To this day, it is still not sure how many people died.
It was Nov. 22, 1915, when the Con T. Kennedy Shows circus train collided with a Central of Georgia passenger train. Six people were pronounced dead and at least a dozen more were reported missing. Many others were injured.
The show was headed to Phenix City and the crash occurred near Bull Creek, a little more than six miles east of Columbus.
Some of those who died are buried in Riverdale Cemetery on Victory Drive.
Several months following the crash, circus owner Con T. Kennedy honored the dead by placing a large monument in the shape of a circus tent at Riverdale. The structure made of Georgia marble is still an attraction to cemetery visitors.
On Oct. 24, the Riverdale-Porterdale Cemetery Foundation is planning to commemorate the 100th anniversary of the wreck with a special wreath laying. There will be entertainment and a lunch.
Margaret Zollo and Hal Averett, who are members of the foundation, said while much information has been found about the events of the day, more is being sought.
Perhaps, there is someone locally who has done research on the crash. There might be someone with a relative who was alive at the time and passed down stories or mementoes. Maybe, someone has some photos from that day up in an attic.
"We're trying to find anything that will make the day more memorable," Zollo said.
Those with information is encouraged to call 706-653-4579 or email the foundation at email@example.com.
One reason for the ceremony is to get people interested in visiting the cemetery.
"Much of the history of the city is in the Riverdale and Porterdale cemeteries," Zollo said. "Some of our most historical figures. You can walk around the cemetery and learn a lot. We see people interested in genealogy stop by."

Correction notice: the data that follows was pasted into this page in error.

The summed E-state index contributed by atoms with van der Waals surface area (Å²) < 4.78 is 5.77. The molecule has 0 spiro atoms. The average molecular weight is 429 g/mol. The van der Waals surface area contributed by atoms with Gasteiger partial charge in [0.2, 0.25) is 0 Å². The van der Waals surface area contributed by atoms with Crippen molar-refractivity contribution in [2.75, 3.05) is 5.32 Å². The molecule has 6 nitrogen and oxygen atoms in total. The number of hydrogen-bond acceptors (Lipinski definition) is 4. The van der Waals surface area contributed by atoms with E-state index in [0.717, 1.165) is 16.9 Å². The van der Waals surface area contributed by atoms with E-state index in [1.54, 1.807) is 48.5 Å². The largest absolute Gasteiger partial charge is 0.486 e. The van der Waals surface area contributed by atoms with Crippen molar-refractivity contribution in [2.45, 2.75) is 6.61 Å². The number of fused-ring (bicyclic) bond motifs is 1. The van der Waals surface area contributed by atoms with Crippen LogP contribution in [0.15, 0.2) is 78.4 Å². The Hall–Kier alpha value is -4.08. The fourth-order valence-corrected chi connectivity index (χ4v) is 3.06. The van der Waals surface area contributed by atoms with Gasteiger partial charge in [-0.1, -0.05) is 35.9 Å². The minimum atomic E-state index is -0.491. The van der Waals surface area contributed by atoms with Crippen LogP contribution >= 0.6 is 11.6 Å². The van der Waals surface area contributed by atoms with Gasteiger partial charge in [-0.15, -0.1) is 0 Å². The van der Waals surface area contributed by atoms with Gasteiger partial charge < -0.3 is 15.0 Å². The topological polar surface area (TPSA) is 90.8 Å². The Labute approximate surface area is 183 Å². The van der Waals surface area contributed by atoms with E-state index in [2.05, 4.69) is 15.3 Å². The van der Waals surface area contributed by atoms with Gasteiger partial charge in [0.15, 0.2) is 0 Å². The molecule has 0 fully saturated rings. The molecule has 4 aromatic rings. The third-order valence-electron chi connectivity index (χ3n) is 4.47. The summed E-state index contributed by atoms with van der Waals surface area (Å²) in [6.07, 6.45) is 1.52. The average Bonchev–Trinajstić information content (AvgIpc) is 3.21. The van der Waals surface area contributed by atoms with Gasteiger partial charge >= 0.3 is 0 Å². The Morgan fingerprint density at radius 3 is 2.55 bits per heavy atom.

A tour of Riverdale will take place the day of the event.
The wording on the side of the circus monument reads "Erected by the Con T. Kennedy Shows In Memory of their Comrades Who Lost Their Lives in a Railroad Wreck Near Columbus, Ga. No. 22, 1915."
Averett said when he was a child, his parents would come to the cemetery to put flowers on graves.
"They would always take me to the circus monument," he said. "That was a treat for me."
Though the anniversary is Nov. 22, the October date was scheduled to avoid conflict with the anniversary of the assassination of President John F. Kennedy and also because it is a Saturday when neither Georgia nor Auburn has a home football game.
"We know football is king," Averett said. "It has top priority over everything."
While the city is responsible for administering the cemeteries and providing basic maintenance, the foundation works to enhance the cemetery through special beautification projects.
Zollo and Averett said the foundation is also working with the city to provide better access to burial records and other information about those buried in the cemetery.